Free Press for the Special Few
Since our first edition in 2007, we've heard lots of lawyer complaints.
Some lawyers don't seem to like the concept that someone else--as in average citizen or the press--is watching over their shoulder.
But most lawyers generally accept it, because they know that freedom of the press is a positive thing and it must not be suppressed in Jefferson County.
But when it comes to the First Amendment, it appears Houston plaintiff's lawyer Valorie Davenport may be among the unbelievers.
Her attitude surfaced again this week when she took time out from pressing the substance of her medical malpractice case this week to ask Judge Donald Floyd for a do-over.
Her concern: this newspaper's reporting on the trial is making her look bad.
That's bad to the jury and to the judge as well. The former charge came without evidence; the latter with an interesting theory.
Davenport, who is white, claimed our news stories were making her look disrespectful to a black judge which, she theorized, could doom her prospects with a mostly black jury.
Defense attorney Joel Sprott countered that Davenport had only herself to blame for any negative juror perceptions.
"The jurors have witnessed this (disruptive) behavior from the beginning (of the trial)," Sprott said. "The idea that they get it from the newspaper is laughable."
Our David Yates has reported on lawyer squabbling in Stacy Thompson vs. Dr. James Woodruff since it began in early December. Judge Floyd repeatedly has admonished both sides, even threatening "to hold someone in contempt." The judge also has often told the jurors not to read or watch news of the case.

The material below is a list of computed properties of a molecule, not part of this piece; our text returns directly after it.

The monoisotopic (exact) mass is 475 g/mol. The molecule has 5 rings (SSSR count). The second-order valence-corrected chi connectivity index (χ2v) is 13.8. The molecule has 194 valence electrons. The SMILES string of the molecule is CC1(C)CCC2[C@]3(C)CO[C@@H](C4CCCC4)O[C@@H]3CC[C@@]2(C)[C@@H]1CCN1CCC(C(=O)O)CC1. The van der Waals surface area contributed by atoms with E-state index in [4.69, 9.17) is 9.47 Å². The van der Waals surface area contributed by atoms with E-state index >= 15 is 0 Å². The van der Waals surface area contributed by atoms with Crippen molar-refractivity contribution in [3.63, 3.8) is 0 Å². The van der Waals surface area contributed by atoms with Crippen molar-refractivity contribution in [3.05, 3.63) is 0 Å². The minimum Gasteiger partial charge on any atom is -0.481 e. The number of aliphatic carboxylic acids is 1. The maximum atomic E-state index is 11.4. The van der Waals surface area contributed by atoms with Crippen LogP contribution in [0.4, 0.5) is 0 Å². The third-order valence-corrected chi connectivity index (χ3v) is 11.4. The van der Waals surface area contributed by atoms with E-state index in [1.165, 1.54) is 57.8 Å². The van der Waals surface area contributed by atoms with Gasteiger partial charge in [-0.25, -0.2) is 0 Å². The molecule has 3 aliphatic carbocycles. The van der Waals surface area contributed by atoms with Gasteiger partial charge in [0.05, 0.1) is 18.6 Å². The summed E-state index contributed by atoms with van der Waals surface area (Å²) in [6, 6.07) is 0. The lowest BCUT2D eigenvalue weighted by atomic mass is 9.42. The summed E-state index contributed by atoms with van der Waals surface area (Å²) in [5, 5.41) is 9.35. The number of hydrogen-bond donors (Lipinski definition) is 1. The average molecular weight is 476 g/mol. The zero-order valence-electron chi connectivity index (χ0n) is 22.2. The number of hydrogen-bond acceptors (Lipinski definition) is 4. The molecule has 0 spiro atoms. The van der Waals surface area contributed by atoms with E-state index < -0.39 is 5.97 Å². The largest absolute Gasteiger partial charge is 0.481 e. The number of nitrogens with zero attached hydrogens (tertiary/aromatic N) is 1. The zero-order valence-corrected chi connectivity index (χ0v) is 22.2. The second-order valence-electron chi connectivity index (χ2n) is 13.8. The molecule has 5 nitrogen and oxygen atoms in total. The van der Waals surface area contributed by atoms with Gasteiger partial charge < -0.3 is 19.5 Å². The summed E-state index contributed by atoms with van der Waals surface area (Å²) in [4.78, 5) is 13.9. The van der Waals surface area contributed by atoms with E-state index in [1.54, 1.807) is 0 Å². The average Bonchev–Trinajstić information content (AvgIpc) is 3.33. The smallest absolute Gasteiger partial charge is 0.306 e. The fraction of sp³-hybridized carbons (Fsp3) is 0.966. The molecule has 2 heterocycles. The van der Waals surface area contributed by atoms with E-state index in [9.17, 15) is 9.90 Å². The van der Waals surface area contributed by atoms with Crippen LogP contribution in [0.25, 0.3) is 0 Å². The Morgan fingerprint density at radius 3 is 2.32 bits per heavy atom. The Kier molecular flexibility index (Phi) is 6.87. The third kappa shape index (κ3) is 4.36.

Davenport's theory seems to be that we ordinary citizens shouldn't be able to see this uglier part of the trial. She apparently believes we should be barred from the courtroom when a judge is reprimanding lawyer behavior. Because we aren't lawyers ourselves, we aren't capable of fairly reporting these "sensitive" issues, she argues.
Right? No, wrong. We cannot think of a worse idea for democracy than suppressing public information about taxpayer-funded courts, if that information might sully the reputation of a wayward lawyer.
When she filed her lawsuit here, Ms. Davenport perhaps figured it wouldn't attract local press attention. We are pleased that it did and so are a growing number of "average citizens."